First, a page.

Tag Archives: ICBM

Agni-V, Indian nuclear weapons, and arms racing: a wrap-up

Three pieces of my writing on India’s new 5,000km-range ballistic missile, along with a few by others. Writing for RUSI with Frank O’Donnell (of the Department of War Studies at King’s College London),  I looked at the general implications:

An Agni-V deployed in modest numbers, and accompanied by political signals that the system’s development represents the maturity of India’s nuclear forces, would most closely accord with the initial spirit of credible minimum deterrence. By contrast, if the Agni-V is seen as a ‘bridge’ to a much more diverse and sizeable Indian arsenal, and its production and deployment eventually takes place in large numbers, this could herald a strengthening of the more assertive strand in Indian nuclear thinking. This is not about India adopting a nuclear posture of counterforce and embracing nuclear war-fighting. Rather, this is about a longstanding debate, pioneered in the United States, between the view that ‘deterrence can be achieved only through difficult choices, sustained with intelligent effort, and will depend very much on the technical details’ and the opposing view ‘that, beyond a certain point, all of this is crazy talk, and the technical details don’t matter very much at all’. India’s approach to nuclear weapons is, and is likely to remain, closer to the second of these – but that is not to say that the ‘technical details’ of nuclear deterrence will not assume greater prominence in India’s security policy.

At the Times of India, we suggest that the missile test reflects a shift in the US-India relationship:

In 1994, the United States pressured India to suspend testing of the Agni series after just three test flights. India formally suspended the programme at the end of 1996, although it resumed testing in 1997. The muted American response to the test of the Agni V, despite Washington’s concern over the missile programmes of Iran and North Korea, is indicative of the rapid improvement in the US-India bilateral relationship over the past 15 years. Some Indians sneer at the efforts made by successive Indian governments to improve ties with Washington. These sceptics should consider the diplomatic nightmare that India would have faced had it conducted this test 15 years ago.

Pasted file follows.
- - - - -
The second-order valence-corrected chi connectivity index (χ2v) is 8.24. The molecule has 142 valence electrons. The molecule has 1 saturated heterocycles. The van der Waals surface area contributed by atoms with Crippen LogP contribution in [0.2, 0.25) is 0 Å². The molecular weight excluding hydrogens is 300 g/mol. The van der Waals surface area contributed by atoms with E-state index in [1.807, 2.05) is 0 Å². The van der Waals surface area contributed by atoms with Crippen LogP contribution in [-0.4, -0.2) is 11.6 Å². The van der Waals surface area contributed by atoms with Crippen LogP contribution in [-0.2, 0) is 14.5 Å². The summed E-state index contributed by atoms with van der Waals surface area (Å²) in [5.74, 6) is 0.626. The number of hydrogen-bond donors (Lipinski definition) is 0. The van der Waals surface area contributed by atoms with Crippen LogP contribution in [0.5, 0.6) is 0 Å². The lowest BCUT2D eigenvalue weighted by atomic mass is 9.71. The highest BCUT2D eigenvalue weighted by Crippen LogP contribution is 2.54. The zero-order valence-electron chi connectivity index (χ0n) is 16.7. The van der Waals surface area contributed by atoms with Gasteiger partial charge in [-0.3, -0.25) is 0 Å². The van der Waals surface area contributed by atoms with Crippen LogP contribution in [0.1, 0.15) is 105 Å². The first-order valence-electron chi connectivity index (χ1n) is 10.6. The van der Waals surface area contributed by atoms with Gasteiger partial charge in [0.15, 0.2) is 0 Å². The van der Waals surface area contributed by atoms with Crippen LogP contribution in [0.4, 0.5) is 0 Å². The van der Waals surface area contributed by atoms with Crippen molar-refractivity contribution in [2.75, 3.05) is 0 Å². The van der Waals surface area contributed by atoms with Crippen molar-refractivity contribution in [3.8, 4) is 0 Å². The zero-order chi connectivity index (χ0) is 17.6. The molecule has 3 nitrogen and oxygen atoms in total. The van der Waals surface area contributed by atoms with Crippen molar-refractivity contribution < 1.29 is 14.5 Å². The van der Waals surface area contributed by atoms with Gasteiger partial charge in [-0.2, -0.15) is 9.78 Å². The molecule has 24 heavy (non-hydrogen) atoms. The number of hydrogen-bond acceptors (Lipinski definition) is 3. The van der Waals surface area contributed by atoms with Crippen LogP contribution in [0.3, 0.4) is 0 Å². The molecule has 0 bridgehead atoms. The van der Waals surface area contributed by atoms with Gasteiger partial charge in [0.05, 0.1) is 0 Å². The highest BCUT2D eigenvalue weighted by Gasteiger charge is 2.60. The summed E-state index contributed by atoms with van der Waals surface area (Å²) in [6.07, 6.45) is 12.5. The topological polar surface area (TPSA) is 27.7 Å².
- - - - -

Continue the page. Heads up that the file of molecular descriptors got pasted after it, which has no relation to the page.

We also look at two risks:

The first is that bureaucrats and scientists, rather than elected politicians and a well-informed public, make these choices [about India's nuclear future]. Last year, MIT professor Vipin Narang … warned that “DRDO’s press releases and post-test comments unnecessarily – and dangerously – confuse India’s nuclear posture”. Perhaps India should build on the Agni V test to make longer-range missiles, as DRDO director V K Saraswat promised to do last week, but this has big financial, diplomatic and strategic implications – and is therefore a matter for political leaders. A national security strategy and nuclear posture review – like those we see in other nuclear weapons states – would be a good start. The second danger is that we begin to see all technological advances as desirable. To be sure, anything that makes India’s missiles more survivable – for example, increasing their mobility on the ground – is unambiguously a good thing. But other improvements mentioned by Saraswat, like MIRV technology that puts multiple warheads on a single missile, presents trade-offs: the missiles will pack a greater punch, but could generate fears that India is abandoning credible minimum deterrence.

Then, at the New York Times‘ India Ink, responding in part to the newspaper’s own reporting of the Agni-V test, I questioned the prevalent thinking that an “arms race” is now underway:

Of the Agni 5, the Hindustan Times’ foreign editor, Pramit Pal Chaudhuri, estimates that India will add, “at best, two such missiles to its arsenal every year.” This will have virtually zero impact on China’s retaliatory capacity. There is, therefore, no reason to suppose that Beijing will scramble to respond in the way that Washington and Moscow would have done in response to one another. Under these conditions, having more survivable and robust means of retaliation, like the Agni 5, can be stabilizing. Such missiles can be moved around by road or rail, which makes them less vulnerable than those in fixed silos. This enables India to shift away from less reliable and more trigger-happy delivery systems like aircraft. The more confident India feels in its ability to respond, the calmer it can be in handling crises.

The BBC asked this same question last week, and quoted Jeffrey Lewis along the same lines (emphasis added):